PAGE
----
Two roads diverged in a wood, and I—

I took the one less traveled by,

And that has made all the difference.

—Robert Frost

I think about that part of Frost’s “The Road Not Taken” poem fairly often. Not so much because of the poem itself, but what it means to walk out. I also think about it as a leader having to make strategic decisions moment by moment. One of those decisions we all make every day, and that’s the decision to self-regulate when it comes to handling ourselves around others. I wanted to briefly talk about what self-regulation is, why it is important for leaders, and how we can utilize it more deliberately in our professional interactions.


Defining Self-regulation

Simply put, Self-regulation is a statement and demonstration of calmness in any given situation. It is being able to control your emotions and responses to situations and other people. It’s something I have to incorporate throughout my professional and personal lives (especially this time of year), and I’m sure you do, too. How do you handle traffic jams? What is your response when you’re yelled at in a meeting, or if you’re blamed for a mistake that was not your fault? The answer to those questions will reveal how good you are at self-regulation.

The difference between good and not-so-good self-regulation is like comparing a shaken bottle of a carbonated beverage and a shaken bottle of water. When you open a shaken bottle of Pepsi, the contents spew all over the place and ruins everything. That’s what happens when we allow ourselves to react to negative circumstances. Our emotions fly out and negatively impact everything in their path. Oftentimes, those negative contents and responses hit people who were not responsible at all for the outburst. That can have a devastating effect on our relationships and how people see us.

Instead, good self-regulation is like opening an agitated bottle of water. No matter how much it is dropped, shaken, rolled or jiggled, when someone opens it, there is no spewing. There are no accidents. There’s only…tranquility. We can respond like that bottle of water, but we have to choose to do so. It’s so much easier to react and let feelings and emotions fly. Yet, like the poem, choosing the road less traveled, the self-regulated road, will make all the difference.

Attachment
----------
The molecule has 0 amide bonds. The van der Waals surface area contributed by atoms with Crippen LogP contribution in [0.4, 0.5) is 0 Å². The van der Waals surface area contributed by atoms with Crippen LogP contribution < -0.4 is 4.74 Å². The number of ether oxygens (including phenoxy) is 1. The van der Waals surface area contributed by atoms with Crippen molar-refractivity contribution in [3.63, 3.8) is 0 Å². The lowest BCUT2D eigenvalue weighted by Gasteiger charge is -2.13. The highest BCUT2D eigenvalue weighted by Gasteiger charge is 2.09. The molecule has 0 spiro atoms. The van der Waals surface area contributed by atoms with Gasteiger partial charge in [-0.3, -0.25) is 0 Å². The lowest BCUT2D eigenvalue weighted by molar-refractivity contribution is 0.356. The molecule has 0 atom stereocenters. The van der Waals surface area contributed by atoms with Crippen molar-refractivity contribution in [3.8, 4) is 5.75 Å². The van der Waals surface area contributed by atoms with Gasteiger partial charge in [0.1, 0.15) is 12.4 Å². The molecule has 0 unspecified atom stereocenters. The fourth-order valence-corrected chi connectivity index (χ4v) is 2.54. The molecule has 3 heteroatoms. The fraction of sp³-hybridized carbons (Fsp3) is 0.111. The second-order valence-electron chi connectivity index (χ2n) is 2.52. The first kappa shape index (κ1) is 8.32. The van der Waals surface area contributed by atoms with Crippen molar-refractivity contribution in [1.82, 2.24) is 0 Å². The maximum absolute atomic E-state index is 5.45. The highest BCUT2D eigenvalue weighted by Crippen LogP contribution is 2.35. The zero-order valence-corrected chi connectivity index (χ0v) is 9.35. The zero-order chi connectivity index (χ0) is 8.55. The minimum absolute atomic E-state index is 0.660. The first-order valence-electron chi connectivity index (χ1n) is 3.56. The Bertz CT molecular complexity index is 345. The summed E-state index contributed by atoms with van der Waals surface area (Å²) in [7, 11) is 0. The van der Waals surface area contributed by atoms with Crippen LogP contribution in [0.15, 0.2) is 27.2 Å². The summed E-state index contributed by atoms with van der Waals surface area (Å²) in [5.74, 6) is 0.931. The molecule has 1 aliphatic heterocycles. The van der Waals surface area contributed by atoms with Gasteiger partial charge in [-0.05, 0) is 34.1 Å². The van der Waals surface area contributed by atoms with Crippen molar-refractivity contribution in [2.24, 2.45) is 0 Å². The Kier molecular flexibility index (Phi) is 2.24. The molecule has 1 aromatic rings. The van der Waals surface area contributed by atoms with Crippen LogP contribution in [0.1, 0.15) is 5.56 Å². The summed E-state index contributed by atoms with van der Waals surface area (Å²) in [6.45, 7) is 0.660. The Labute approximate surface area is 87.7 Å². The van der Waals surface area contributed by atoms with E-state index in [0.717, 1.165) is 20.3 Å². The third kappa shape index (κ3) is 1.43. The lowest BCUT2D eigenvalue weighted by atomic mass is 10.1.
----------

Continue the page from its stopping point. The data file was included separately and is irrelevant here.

Why Self-regulate?

The primary reason to focus on self-regulation is that it generally promotes a more positive response, interaction and answer in any given situation. As a leader, you will be faced with all types of responsibilities. Some you’ll love, and some you won’t. Regardless, if you want to be successful and stand at the top of your field, you will have to learn to naturally respond to circumstances with maturity and tact, even when things don’t go your way.

Think about toddlers in this instance. One will pitch a fit and throw a tantrum when he doesn’t get the cookie he wants. However, the toddler who learned to use her words and ask, “Cookie please, Mommy?” may get much more understanding (and more rewards) because of how she handled the situation. The same applies in the professional world. If you don’t get the promotion you expected, you have two choices (like the poem). You can rant and rave at the top of your lungs. You could spread rumors about the person who got the promotion. You could quit. OR, you could ask what you can do better in your job performance. You could support the new person in the role. Neither of the last two suggestions is easy, but they show maturity and respect: two characteristics that won’t go unnoticed.

Tips for Self-regulating

There are several relatively simple things you can do to start your journey towards self-regulation. First, recognize your emotions. Don’t feel like you have to suffocate them or pretend they don’t exist. Your emotions are real, and they matter. But you can think about different ways to channel emotional energy in tense situations. When I’m anxious or angry, I will physically hold and squeeze the meat between my thumb and forefinger as a way to recognize my feelings. It doesn’t hurt or affect anyone, and it allows me to channel energy in a manner that fosters self-regulation for myself.

Next, take time to process your feelings and emotions. Don’t send a response to the meeting right after. Go home and think about what happened (or didn’t happen). Write your thoughts out. Talk them out with someone you trust, and process things with them. Remove yourself from the negative environment or situation for a while. This will help give you a different perspective and outlook for positive solutions.

Finally, get to know your triggers and anger buttons. What are the things that you know upset you? Are there any buzzwords or familiar circumstances that rile you up emotionally? Get to know those things! As the saying goes, knowing is half the battle. The other half is finding alternative ways to deal with your triggers. Make a plan, rehearse it, and make it a part of your life, personally and professionally.

Here’s the bottom line: true leaders are not reactive. They are proactive. A large part of being proactive is knowing how to respond in positive ways and channeling emotions in the same manner. I encourage you to learn what self-regulation is for you and begin walking that path today.

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